He compares some collectible items to blue chip stocks. He recalls Tickle Me Elmo and agrees that Beanie Babies were such items. “There’s always items like that, that are fads. There’s always something people want because other people want them.”
From Hot Wheels and the Evel Knievel stunt set he enjoyed from his youth, to Teenage Mutant Ninja Turtles, the fads come and go, but Castro has to maintain a general knowledge to keep his competitive edge.
“We’re between a comic shop and antique store. We don’t carry what’s in stores now.” He adds that they ca n’t compete with Amazon, but his one advantage is that collectors, or those who want to buy, can hold the item in their hands.
That Optimus Prime Villela has been searching for, and can never seem to get his hands on, goes for $400 in the box depending on the condition, he said. If it’s in a harder to find box, it can go for $1,500 to $2,000, but only the real, high-end collectors know the difference. He recalls what it’s like to be the child in the store with desire for a toy that he couldn’t have. “I’ve been there, where my parents can’t buy it. You have to leave just looking at it.”
Villela has been a vendor with the show for about 10 years. He’s sold at other toy shows around California and in other states, but he considers San Jose’s to be one of the most diverse. “There are a lot of genre-specific shows out there, with anime, but at San Jose’s, you don’t know what you’re going to find. That’s the cool thing about it.”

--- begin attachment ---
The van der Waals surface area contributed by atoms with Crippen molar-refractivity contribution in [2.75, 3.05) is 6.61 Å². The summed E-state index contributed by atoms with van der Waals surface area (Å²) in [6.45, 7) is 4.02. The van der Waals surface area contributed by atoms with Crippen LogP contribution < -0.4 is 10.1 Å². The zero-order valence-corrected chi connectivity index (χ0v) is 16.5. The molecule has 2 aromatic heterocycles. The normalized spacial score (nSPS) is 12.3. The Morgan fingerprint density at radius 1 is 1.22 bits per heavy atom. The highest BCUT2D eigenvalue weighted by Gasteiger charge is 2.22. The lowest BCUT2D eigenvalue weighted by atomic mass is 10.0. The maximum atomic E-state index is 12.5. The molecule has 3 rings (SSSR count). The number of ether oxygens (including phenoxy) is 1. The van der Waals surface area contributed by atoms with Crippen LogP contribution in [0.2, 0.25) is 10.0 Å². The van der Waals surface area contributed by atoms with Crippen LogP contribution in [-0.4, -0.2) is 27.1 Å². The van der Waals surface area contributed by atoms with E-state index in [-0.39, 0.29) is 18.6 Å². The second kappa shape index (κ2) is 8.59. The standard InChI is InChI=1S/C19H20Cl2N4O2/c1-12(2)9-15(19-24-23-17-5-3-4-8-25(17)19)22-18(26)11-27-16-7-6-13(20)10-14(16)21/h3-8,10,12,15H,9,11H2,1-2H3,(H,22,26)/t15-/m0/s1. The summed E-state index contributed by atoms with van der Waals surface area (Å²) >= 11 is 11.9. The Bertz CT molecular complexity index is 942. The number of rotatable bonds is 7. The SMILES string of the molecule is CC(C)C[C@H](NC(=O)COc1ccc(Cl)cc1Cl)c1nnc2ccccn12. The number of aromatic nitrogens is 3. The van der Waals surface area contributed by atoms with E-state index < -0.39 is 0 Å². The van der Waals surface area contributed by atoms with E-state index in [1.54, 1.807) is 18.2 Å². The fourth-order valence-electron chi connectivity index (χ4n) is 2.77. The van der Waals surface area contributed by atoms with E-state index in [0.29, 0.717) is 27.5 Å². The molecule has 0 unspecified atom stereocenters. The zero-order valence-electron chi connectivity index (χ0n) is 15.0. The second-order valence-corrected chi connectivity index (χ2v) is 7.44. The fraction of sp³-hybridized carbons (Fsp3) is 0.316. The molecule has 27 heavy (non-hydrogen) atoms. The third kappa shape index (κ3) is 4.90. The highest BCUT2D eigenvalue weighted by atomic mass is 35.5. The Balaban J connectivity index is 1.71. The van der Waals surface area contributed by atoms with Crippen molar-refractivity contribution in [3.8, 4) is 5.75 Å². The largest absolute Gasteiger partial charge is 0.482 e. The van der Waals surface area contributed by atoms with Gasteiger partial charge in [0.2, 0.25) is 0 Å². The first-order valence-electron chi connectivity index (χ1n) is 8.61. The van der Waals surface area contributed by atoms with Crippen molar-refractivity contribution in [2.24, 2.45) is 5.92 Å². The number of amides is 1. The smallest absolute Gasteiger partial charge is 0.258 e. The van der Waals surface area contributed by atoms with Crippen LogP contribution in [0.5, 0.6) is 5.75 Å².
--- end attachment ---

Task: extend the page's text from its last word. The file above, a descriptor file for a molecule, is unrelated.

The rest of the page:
Assorted vintage toys. Photo courtesy Jose Castro.
But novice collectors should be aware that bootleg, knockoff, or counterfeit toys do exist at collectible shows. “It’s pretty common. It can look real,” Villela said. But he said it’s not right, and he educates others on what to look out for. “I show people images online of the differences.” He has some knockoff items himself and realizes some people want to pay a cheaper price for bootleg items.
“I remember, ever since I was little, playing with [Transformers] when I was a kid.” When he was in his 20s and had more money, he started collecting. “I wanted that nostalgia. I was excited.” He’d see items at shows he had not seen since he was a kid, but he’d buy items that were broken for top dollar. He uses more discretion with his purchases nowadays. “Now I’m a dealer.”